This work, which might be called a companion volume to "Children of the Mist," is a powerful study of contemporary life, religion and art. In its profound analysis of human character, in growth, development and decay, and in its sympathetic delineation of the simpler lives of an ignorant peasantry, it strongly suggests George Eliot's "Adam Bede."
he corner, where Brady's picture for the year approached completion.
"My dear chap, we all worship Joan--at a distance. She is not to be painted. Tears and prayers are useless. She has a flinty father--a fisherman, who looks upon painting as a snare of the devil and sees every artist already wriggling on the trident in his mind's eye. Joan has also a lover, who would rather behold her dead than on canvas."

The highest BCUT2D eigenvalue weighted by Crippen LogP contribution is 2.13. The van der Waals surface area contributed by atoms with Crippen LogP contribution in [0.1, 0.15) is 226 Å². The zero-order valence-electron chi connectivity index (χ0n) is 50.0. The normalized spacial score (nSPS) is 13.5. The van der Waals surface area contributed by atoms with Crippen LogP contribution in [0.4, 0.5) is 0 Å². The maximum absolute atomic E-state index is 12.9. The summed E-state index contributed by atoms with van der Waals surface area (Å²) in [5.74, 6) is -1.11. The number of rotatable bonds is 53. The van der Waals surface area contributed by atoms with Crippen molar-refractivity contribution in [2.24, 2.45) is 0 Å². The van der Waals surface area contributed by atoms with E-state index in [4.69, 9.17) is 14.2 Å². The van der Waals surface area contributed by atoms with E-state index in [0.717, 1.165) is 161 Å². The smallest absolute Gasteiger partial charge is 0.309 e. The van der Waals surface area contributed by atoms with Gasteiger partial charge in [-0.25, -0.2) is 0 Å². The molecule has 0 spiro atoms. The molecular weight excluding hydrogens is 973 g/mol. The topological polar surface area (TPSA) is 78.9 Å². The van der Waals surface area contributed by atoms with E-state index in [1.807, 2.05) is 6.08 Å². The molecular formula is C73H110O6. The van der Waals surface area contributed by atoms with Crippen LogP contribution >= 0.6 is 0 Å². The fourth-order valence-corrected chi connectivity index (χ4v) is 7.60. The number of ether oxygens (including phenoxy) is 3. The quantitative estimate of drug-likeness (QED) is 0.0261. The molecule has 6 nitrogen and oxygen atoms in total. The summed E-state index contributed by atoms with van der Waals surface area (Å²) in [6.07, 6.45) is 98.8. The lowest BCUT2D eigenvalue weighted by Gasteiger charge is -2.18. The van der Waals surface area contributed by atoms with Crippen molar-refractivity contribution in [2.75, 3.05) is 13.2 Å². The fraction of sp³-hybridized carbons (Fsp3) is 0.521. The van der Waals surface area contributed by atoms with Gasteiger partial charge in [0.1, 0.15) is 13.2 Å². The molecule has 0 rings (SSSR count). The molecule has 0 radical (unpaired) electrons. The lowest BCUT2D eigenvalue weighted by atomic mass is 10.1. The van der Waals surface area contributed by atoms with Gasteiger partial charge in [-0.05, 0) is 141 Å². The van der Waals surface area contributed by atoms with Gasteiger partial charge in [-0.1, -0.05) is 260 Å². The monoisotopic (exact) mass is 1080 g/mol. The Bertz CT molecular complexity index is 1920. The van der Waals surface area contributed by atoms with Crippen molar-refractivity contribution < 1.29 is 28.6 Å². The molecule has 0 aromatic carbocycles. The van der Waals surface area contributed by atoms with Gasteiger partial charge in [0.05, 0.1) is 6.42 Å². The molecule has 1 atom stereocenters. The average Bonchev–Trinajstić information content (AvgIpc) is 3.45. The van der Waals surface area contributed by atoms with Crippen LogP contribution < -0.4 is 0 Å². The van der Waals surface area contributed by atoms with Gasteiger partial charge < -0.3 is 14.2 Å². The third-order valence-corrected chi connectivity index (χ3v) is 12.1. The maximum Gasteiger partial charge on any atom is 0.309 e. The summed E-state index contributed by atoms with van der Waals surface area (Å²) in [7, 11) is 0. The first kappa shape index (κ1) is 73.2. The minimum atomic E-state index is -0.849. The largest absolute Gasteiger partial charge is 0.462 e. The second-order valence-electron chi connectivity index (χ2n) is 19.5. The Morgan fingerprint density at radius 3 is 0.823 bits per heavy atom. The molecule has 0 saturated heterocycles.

"In fact these Methodist folk take us to be what you really are," said Brady bluntly. "Old Tregenza tars us every one with the same brush. We are lost sinners all."
"Well, why trouble him? A fisherman would have his business on the sea. Candidly, I must paint her. The wish grows upon me."
"Even money you don't get as much as a, sketch," said Murdoch.
"Have any of you tried approaching her directly, instead of her relations?"
"She's as shy as a hawk, man."
"That makes me the more hopeful. You fellows, with your Tam o' Shanters and aggressive neckties and knick